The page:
Grenada has many beautiful white sand beaches along its coast
making of the costumes for the Carnival celebrations as well. They started on them in May and it is obvious they have put in many hours of work. Designs are made up for the costumes and a committee decides which ones will be used for this year’s festivities. The theme for this group is “treasures under the sea”. The national dish of “oil down” was served at this event which is a variation on mulligan stew but with bread fruit, meat and callaloo ( like large spinach leaves).

This area is easy to get around as they have a great public bus system. We took the number 2 bus into the town of St. George to explore the Fort George area and of course get back to the market for more fruit and some spices. The views from the fort area were spectacular and gave us a better lay of the land. Hurricane Ivan four years ago did quite a bit of damage and there is still quite a bit of evidence of this. They have been able to build back much of the area, but this takes lots of time and money to do.
We can see that
A rum distilleryA rum distilleryA rum distillery

The distilling of rum at the Rivers Distillery is done the old fashioned way – as they said, why try to improve what has been proven to work?
it is difficult for many to leave Grenada. The area is definitely cruiser friendly as they benefit from the numerous cruisers being here and it helps the cruisers that need to stay in the area through the hurricane season. We are off to Trinidad as our insurance company feels that it is safer there since Grenada has been hit with a hurricane or two. We will have time after November to come back to visit many of the places that we have missed this time around.

Hard to believe that we will be on a flight home in just a couple of weeks. Hopefully will be able to connect with many of you in person. Those that we can’t, we will miss you, but will keep our electronic communications with you all.

Additional photos below
Photos: 59, Displayed: 29


Keeping the fires burningKeeping the fires burning
Keeping the fires burning

The fires to keep the distillery functioning must be fed with wood on a regular basis.
The raw sugar caneThe raw sugar cane
The raw sugar cane

There are not many farmers that grow sugar cane anymore so this distillery grows their own and cut it by hand.
The old methods still workThe old methods still work
The old methods still work

The waterwheel at this distillery is not for display purposes – it is a working wheel. They find that they have to figure out ways to keep it running as this is the original wheel.
The sugar crusherThe sugar crusher
The sugar crusher

The waterwheel runs the crusher which squeezes the juice out of the sugar cane.
One of the coppersOne of the coppers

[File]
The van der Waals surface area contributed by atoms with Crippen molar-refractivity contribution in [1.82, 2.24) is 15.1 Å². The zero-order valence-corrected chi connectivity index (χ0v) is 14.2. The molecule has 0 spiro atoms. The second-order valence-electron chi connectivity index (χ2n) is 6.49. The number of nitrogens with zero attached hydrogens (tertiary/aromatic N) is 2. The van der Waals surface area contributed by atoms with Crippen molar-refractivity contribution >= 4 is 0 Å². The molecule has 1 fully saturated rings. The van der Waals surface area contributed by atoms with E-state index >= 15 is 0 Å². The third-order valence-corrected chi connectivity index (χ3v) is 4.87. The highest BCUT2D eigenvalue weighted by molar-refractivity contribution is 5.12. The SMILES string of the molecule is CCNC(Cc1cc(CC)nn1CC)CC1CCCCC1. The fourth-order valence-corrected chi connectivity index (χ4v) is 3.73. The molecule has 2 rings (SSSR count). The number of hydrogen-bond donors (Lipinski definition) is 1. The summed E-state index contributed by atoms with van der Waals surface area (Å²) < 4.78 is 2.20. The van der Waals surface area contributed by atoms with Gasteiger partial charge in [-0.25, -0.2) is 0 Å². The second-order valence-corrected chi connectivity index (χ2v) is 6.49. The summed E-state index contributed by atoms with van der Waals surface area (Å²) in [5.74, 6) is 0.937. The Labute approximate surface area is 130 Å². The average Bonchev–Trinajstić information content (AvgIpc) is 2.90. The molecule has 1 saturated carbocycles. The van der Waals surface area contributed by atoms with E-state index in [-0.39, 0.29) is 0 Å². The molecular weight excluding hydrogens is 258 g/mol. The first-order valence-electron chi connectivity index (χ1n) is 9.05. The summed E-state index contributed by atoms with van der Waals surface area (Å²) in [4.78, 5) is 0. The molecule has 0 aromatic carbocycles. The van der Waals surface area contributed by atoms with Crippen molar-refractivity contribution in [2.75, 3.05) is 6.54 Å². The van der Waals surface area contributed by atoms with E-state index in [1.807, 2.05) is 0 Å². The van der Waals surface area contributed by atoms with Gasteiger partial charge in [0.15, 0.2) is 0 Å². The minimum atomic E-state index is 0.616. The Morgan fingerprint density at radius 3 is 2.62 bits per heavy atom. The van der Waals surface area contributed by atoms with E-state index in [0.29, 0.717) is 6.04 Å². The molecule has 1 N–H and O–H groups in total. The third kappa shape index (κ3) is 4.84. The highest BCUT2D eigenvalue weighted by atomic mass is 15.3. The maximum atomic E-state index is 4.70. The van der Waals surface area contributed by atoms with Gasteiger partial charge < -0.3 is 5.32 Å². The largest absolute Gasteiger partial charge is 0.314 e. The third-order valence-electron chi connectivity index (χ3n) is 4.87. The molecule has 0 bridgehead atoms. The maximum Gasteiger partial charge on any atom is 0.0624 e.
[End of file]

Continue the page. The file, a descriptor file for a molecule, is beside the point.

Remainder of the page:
One of the coppers

This is one of the coppers where the juice is allowed to ferment. It is heated from below to help in the process. It stays in the coppers for about 2 weeks.
Lunch while on tourLunch while on tour
Lunch while on tour

Clement gave us a great historical overview of the island of Grenada and we enjoyed a 3 course lunch at the Belmont Estates.
The receptionistThe receptionist
The receptionist

The hostess at the Belmont Estate wears a dress made of “traditional” plaid material.
Tromping the cocoa beansTromping the cocoa beans
Tromping the cocoa beans

Unfortunately the health officials have taken the fun out of it for tourist as you can not stomp the cocoa beans anymore!
How cocoa growsHow cocoa grows
How cocoa grows

This photo shows what the cocoa bean looks like when growing on the tree.
A cocoa nut in hidingA cocoa nut in hiding
A cocoa nut in hiding

The cocoa nut is actually red – sorry didn’t get a clear shot of this one.
The actual  cocoa beanThe actual  cocoa bean
The actual cocoa bean

The inside of the cocoa bean shell has quite a different look. The cocoa bean itself is covered in white which must be removed before using.

17th July 2011

Beautiful pictures!
Hi Janice and Bob, Kevin and I just got back from a 2 week sailing adventure around Lake Ontario. It was our first "long" sail. We thought of you both often as we came to the conclusion that there is nothing better in the world than being on the sailboat and traveling. It was truly the best 2 weeks of our lives! We learned so much and met so many fascinating people. We just wanted to keep going. I know it doesn't compare to what you both are doing but it did clarify for us that we want to do the same thing someday. We are going to try and make "someday" come much sooner!! Our house is for sale and we are looking for a larger sailboat that we could travel with. Our current boat went up for sale and we had an offer in 4 days and are waiting to have a survey completed. You never know when you might see us in a port!! I hope you will be able to come to Navy Point when you return for 2 months. We are all looking forward to seeing you and hearing tales of the high seas! Best to you... Peggy